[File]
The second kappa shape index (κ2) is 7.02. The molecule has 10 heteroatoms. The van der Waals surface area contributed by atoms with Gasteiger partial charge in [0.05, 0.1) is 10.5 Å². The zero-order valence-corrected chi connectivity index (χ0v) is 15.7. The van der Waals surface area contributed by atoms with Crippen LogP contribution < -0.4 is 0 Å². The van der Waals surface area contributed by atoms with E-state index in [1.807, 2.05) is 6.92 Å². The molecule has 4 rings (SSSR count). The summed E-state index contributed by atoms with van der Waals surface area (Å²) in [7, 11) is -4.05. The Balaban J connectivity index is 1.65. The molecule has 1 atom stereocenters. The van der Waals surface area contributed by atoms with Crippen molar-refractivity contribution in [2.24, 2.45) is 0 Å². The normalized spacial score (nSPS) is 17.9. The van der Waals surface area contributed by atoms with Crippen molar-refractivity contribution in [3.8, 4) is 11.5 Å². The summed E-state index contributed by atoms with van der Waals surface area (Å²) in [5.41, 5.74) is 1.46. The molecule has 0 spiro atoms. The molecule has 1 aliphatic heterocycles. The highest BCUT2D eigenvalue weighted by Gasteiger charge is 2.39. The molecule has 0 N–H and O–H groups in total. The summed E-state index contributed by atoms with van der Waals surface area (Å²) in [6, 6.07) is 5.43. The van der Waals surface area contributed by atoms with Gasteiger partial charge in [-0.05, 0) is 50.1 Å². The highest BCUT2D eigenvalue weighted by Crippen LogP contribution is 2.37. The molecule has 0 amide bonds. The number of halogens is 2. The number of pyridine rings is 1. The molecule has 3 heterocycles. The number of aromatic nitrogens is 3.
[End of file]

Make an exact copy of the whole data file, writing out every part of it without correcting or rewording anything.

The second kappa shape index (κ2) is 7.02. The molecule has 10 heteroatoms. The van der Waals surface area contributed by atoms with Gasteiger partial charge in [0.05, 0.1) is 10.5 Å². The zero-order valence-corrected chi connectivity index (χ0v) is 15.7. The van der Waals surface area contributed by atoms with Crippen LogP contribution < -0.4 is 0 Å². The van der Waals surface area contributed by atoms with E-state index in [1.807, 2.05) is 6.92 Å². The molecule has 4 rings (SSSR count). The summed E-state index contributed by atoms with van der Waals surface area (Å²) in [7, 11) is -4.05. The Balaban J connectivity index is 1.65. The molecule has 1 atom stereocenters. The van der Waals surface area contributed by atoms with Crippen molar-refractivity contribution in [2.24, 2.45) is 0 Å². The normalized spacial score (nSPS) is 17.9. The van der Waals surface area contributed by atoms with Crippen molar-refractivity contribution in [3.8, 4) is 11.5 Å². The summed E-state index contributed by atoms with van der Waals surface area (Å²) in [5.41, 5.74) is 1.46. The molecule has 0 spiro atoms. The molecule has 1 aliphatic heterocycles. The highest BCUT2D eigenvalue weighted by Gasteiger charge is 2.39. The molecule has 0 N–H and O–H groups in total. The summed E-state index contributed by atoms with van der Waals surface area (Å²) in [6, 6.07) is 5.43. The van der Waals surface area contributed by atoms with Gasteiger partial charge in [-0.05, 0) is 50.1 Å². The highest BCUT2D eigenvalue weighted by Crippen LogP contribution is 2.37. The molecule has 0 amide bonds. The number of halogens is 2. The number of pyridine rings is 1. The molecule has 3 heterocycles. The number of aromatic nitrogens is 3.